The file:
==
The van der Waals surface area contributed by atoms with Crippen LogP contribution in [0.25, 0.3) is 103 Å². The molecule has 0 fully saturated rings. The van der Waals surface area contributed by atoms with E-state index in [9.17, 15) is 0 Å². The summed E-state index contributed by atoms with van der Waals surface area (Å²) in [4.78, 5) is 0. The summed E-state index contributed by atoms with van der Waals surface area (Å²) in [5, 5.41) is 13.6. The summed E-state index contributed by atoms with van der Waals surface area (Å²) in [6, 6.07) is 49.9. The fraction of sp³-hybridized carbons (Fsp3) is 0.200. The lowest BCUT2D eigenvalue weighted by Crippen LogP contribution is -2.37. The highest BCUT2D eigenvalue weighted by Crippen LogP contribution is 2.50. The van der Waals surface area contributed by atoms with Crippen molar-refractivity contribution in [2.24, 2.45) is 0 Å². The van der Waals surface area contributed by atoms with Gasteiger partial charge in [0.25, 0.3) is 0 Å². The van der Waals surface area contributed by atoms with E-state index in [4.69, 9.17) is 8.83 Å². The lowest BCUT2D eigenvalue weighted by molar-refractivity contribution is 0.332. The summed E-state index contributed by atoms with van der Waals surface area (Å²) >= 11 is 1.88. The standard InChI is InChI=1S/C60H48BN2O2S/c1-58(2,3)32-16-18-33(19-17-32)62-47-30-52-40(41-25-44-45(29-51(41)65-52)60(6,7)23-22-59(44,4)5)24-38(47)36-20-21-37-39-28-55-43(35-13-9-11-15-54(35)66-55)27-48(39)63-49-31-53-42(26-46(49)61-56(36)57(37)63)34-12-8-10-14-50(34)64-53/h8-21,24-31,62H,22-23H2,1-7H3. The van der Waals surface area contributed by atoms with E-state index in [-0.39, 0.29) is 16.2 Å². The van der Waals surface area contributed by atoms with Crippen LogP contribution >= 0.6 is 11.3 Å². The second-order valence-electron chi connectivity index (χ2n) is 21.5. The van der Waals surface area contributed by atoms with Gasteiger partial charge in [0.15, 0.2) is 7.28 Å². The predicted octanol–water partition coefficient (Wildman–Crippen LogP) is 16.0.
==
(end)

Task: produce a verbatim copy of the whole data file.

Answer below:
The van der Waals surface area contributed by atoms with Crippen LogP contribution in [0.25, 0.3) is 103 Å². The molecule has 0 fully saturated rings. The van der Waals surface area contributed by atoms with E-state index in [9.17, 15) is 0 Å². The summed E-state index contributed by atoms with van der Waals surface area (Å²) in [4.78, 5) is 0. The summed E-state index contributed by atoms with van der Waals surface area (Å²) in [5, 5.41) is 13.6. The summed E-state index contributed by atoms with van der Waals surface area (Å²) in [6, 6.07) is 49.9. The fraction of sp³-hybridized carbons (Fsp3) is 0.200. The lowest BCUT2D eigenvalue weighted by Crippen LogP contribution is -2.37. The highest BCUT2D eigenvalue weighted by Crippen LogP contribution is 2.50. The van der Waals surface area contributed by atoms with Crippen molar-refractivity contribution in [2.24, 2.45) is 0 Å². The van der Waals surface area contributed by atoms with Gasteiger partial charge in [0.25, 0.3) is 0 Å². The van der Waals surface area contributed by atoms with E-state index in [4.69, 9.17) is 8.83 Å². The lowest BCUT2D eigenvalue weighted by molar-refractivity contribution is 0.332. The summed E-state index contributed by atoms with van der Waals surface area (Å²) >= 11 is 1.88. The standard InChI is InChI=1S/C60H48BN2O2S/c1-58(2,3)32-16-18-33(19-17-32)62-47-30-52-40(41-25-44-45(29-51(41)65-52)60(6,7)23-22-59(44,4)5)24-38(47)36-20-21-37-39-28-55-43(35-13-9-11-15-54(35)66-55)27-48(39)63-49-31-53-42(26-46(49)61-56(36)57(37)63)34-12-8-10-14-50(34)64-53/h8-21,24-31,62H,22-23H2,1-7H3. The van der Waals surface area contributed by atoms with E-state index in [-0.39, 0.29) is 16.2 Å². The van der Waals surface area contributed by atoms with Crippen LogP contribution >= 0.6 is 11.3 Å². The second-order valence-electron chi connectivity index (χ2n) is 21.5. The van der Waals surface area contributed by atoms with Gasteiger partial charge in [0.15, 0.2) is 7.28 Å². The predicted octanol–water partition coefficient (Wildman–Crippen LogP) is 16.0.